In case you hadn’t noticed, there’s a war going on in the beer industry. The volume of overall beer sales, driven by the major brewers such as AB-Inbev and SABMiller, are going down year after year. At the same time, the volume of “craft beer” sold is growing exponentially. Thus, the major brewers are trying get a piece of that action. And by “a piece” I mean the whole thing.
The big guys have two basic tactics for getting into the craft beer game: (1) make beers that seem like craft beers and don’t mention the parent company on the label, or (2) just buy up as many craft breweries as possible. The result of both approaches is the same: there are a lot of beers being marketed as craft beers that are not actually craft beers, and a lot of consumers are being fooled.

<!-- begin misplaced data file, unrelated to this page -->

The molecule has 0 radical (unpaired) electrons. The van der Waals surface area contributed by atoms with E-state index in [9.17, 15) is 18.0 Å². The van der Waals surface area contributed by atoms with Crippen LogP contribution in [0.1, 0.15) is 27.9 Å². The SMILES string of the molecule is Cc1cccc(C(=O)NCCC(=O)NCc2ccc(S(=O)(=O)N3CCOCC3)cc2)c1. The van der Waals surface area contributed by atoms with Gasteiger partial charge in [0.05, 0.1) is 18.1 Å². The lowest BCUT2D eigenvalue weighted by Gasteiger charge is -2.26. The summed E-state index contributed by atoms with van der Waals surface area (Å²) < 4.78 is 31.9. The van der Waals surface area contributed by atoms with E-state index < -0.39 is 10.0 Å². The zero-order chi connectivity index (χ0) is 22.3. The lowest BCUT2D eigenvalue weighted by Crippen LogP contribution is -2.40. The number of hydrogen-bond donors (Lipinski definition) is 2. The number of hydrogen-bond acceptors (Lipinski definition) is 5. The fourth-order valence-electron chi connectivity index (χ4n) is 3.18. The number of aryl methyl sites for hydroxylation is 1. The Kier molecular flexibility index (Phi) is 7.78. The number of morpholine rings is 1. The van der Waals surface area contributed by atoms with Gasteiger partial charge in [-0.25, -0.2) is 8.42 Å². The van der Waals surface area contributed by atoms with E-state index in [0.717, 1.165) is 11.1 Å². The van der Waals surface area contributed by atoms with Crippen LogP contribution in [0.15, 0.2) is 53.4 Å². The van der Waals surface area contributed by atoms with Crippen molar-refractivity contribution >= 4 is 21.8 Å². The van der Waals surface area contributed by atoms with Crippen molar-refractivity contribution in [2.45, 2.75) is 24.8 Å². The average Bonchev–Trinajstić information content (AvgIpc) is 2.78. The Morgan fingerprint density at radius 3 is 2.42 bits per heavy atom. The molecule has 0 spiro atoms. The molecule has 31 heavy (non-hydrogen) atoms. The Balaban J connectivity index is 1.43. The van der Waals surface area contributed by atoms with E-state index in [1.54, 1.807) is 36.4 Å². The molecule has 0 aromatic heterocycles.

Are the “fake craft beers” bad? No, not necessarily. Some are decent, others excellent. However, since the market for any product is more consumer-friendly when there is competition, it’s kind of unfortunate that the giant international beer conglomerates are trying to fill the marketplace with knockoffs.
So today we present you with this handy primer—a list of 12 beers that might seem like craft beers, but are not. And unlike the trade group “Brewers Association,” we’re not going to be judgmental about quality and ingredients. We’re basing our craft-not craft distinction solely on ownership. So, if a beer is owned by one of the giants, economically speaking, it’s not a craft beer. (Even if it is delicious.)